At the trial of an action of contract on a policy issued by the defendant insuring the plaintiff against "loss of . . . payroll . . . caused by robbery . . . from a custodian performing any of his regular duties with such payroll" and defining "robbery" as including "the felonious taking of insured property . . . by any . . . overt felonious act committed in . . . [the presence of a custodian] and of which he is actually cognizant," evidence of the circumstances attendant upon the disappearance of a payroll, while a custodian was transporting it from a bank to the plaintiff's office in the course of his regular duties, from the open trunk of the custodian's automobile where he had placed it upon stopping to change a flat tire and from which he first saw it was gone when he took the flat tire to the trunk did not show that the custodian was "actually cognizant" of a robbery committed in his presence, and the defendant's motion for a directed verdict should have been granted.
CONTRACT. Writ in the Superior Court dated February 18, 1960.
The action was tried before Brogna, J.
David D. Leahy for the defendant.
Louis Kobrin, for the plaintiff, submitted a brief.
SPIEGEL, J On a policy of insurance issued by the defendant, the plaintiff seeks to recover for loss of a payroll. The jury returned a verdict for the plaintiff. The case is here on the defendant's exceptions to the admission of certain evidence, to the denial of its motion for a directed verdict, and to the instructions to the jury.
We summarize the pertinent evidence. In a policy of insurance issued to the plaintiff, the defendant agreed "[t]o pay for . . . direct loss of or damage to payroll, occurring either outside or within the premises, caused by robbery or attempted robbery from a custodian performing any of his
regular duties with such payroll." The policy defines the word "robbery" to mean "the felonious taking of insured property (1) by violence inflicted upon a custodian; (2) by putting him in fear of violence; (3) by any other overt felonious act committed in his presence and of which he is actually cognizant, provided such other act is not committed by an officer, partner, or employee of the insured; (4) from the person or direct care and custody of a custodian who has been killed or rendered unconscious by injuries inflicted maliciously or sustained accidentally."
One Moreau (who was deceased at the time of trial), an employee of the plaintiff, was responsible for transporting the plaintiff's payroll from a bank to the plaintiff's office "a couple of times a week." On November 13, 1959, Moreau went to the bank for this purpose in his own car. The bank teller gave him the payroll in a paper bag. As Moreau emerged from the bank, he "saw a suspicious looking person standing there." Moreau entered his car and placed the bag between his back and a cushion. He "started [to drive the car] out of the parking space and noted . . . [that it] had a flat tire." He stopped the car, took out the payroll bag, "opened the trunk of the car and placed the bag in the rear of the trunk and covered it with . . . [his] hat." He then "removed the spare tire and put it against . . . [the] rear bumper." He "jacked up the right rear wheel . . . [but the] car started to skid off the jack." He thereupon "released . . . [the jack] and took . . . a tire chain out of the trunk." He "looked to see if anyone was around . . . and there was nobody in sight." He then put the tire chain "under the right front wheel." "The trunk door was open [during] all this time." Moreau then "jacked up the car again . . . removed the flat [tire] . . . [and] put the spare tire on." He took the flat tire to the trunk, and upon removing his hat therefrom, he saw that the bag of money was gone. At that moment a motorcycle policeman was going by, and Moreau "told him what [had] happened." In the course of a subsequent investigation by the police, an examination of the flat tire revealed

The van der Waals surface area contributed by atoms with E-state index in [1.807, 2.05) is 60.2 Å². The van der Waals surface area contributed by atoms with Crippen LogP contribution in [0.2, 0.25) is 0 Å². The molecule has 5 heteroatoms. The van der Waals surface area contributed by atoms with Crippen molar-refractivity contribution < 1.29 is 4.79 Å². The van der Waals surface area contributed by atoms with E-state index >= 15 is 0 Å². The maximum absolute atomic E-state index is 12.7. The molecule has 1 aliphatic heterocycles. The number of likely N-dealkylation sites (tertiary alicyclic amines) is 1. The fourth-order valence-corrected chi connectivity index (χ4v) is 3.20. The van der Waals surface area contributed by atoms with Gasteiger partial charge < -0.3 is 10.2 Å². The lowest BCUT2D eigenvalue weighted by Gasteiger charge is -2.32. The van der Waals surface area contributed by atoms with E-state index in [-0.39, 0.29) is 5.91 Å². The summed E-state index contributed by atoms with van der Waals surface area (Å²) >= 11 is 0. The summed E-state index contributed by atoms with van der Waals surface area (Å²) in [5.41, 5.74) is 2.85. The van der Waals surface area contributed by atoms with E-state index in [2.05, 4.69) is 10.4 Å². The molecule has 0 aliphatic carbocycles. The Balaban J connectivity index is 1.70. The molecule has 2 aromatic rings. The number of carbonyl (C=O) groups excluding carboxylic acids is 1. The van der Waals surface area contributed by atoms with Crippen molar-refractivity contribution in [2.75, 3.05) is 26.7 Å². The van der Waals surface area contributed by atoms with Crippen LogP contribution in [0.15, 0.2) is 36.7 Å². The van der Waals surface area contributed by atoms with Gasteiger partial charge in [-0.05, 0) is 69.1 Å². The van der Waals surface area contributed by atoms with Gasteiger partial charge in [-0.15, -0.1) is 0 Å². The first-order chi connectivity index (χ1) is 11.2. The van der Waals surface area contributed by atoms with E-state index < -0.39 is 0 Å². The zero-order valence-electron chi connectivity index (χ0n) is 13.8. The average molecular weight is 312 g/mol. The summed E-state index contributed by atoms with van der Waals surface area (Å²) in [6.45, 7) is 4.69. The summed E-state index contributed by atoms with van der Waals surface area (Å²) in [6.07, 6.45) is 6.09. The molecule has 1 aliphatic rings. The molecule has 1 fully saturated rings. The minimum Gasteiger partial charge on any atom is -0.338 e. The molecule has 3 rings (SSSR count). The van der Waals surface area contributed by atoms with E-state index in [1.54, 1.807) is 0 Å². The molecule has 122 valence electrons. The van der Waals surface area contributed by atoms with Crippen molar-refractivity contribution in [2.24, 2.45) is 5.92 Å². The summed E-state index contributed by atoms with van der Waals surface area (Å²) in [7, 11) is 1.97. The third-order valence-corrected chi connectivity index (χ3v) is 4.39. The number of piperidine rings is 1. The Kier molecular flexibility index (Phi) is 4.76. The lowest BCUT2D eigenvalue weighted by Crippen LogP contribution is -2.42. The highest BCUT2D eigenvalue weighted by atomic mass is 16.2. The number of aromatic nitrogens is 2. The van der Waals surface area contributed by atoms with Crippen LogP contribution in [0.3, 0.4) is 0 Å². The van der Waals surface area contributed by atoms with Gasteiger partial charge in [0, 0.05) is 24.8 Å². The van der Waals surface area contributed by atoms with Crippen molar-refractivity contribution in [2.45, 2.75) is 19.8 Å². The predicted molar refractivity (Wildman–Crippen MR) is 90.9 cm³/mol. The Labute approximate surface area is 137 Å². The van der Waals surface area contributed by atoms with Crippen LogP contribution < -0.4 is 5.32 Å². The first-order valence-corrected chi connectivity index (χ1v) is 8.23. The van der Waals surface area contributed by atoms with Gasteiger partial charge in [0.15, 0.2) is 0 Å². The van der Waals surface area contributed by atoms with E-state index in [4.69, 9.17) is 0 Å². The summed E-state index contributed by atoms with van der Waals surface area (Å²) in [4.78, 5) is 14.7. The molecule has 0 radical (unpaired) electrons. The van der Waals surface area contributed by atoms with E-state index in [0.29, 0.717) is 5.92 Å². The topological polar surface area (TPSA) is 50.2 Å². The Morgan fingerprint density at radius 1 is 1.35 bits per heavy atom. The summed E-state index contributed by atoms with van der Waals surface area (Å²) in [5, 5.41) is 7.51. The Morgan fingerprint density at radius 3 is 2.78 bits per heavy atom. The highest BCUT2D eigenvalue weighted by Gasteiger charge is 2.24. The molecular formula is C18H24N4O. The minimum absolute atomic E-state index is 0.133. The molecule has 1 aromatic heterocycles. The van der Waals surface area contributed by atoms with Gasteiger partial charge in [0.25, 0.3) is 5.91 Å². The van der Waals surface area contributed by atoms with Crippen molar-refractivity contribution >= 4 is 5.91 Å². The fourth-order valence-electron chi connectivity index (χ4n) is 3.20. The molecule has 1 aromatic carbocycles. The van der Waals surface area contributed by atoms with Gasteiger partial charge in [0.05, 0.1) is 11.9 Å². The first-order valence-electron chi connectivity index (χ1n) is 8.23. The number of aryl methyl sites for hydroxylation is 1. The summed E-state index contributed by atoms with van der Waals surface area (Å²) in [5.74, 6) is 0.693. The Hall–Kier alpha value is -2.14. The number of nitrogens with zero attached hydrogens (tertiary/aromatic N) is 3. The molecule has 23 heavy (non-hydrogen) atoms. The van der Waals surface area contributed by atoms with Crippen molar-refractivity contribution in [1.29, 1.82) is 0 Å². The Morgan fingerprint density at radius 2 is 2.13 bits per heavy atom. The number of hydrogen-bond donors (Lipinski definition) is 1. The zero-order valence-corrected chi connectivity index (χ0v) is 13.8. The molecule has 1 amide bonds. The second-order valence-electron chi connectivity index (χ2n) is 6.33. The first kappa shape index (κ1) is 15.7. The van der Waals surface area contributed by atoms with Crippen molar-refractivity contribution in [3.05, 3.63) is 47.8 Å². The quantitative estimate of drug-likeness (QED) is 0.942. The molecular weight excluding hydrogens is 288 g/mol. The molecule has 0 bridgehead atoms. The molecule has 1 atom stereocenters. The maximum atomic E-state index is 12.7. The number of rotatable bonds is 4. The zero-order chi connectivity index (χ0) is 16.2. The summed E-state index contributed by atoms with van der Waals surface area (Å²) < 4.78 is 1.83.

that "the valve was removed from the valve stem and [that] the tire itself was" intact.
The plaintiff appears to rely solely upon the provision of the insurance policy which defines "robbery" as "the felonious taking of insured property . . . by any other overt felonious act committed in . . . [the custodian's] presence and of which he is actually cognizant . . .." It seems clear that, even if there is evidence that a robbery was "committed in . . . [Moreau's] presence," there is no evidence that he was "actually cognizant" of it. He had no actual knowledge of a felonious act during its commission and before the thief, if any, had completely disappeared with the payroll. His conclusion that a robbery had been committed was only an afterthought. Therefore, the defendant's motion for a directed verdict should have been granted. See Sklar v. Globe Indem. Co. 129 Cal. App. 439, 441; Cole v. Hartford Acc. & Indem. Co. 242 Iowa, 416, 422-424; Ashcraft v. United States Fid. & Guar. Co. 255 S. W. 2d 485, 487 (Ky.); Citizens Loan & Inv. Co. v. St. Paul Mercury Indem. Co. 195 Minn. 515, 518; London v. Maryland Cas. Co. 210 Minn. 581, 586; Buffalo Smoketeria, Inc. v. Metropolitan Cas. Ins. Co. 143 Misc. (N.Y.) 894, 895-896; Lorenz v. Indemnity Ins. Co. 197 Misc. (N.Y.) 21, 22; Appleman, Insurance Law and Practice, Section 3179, p. 327. It is thus unnecessary to consider the questions raised by the other exceptions.
Exception to denial of motion for directed verdict sustained.
Judgment for the defendant.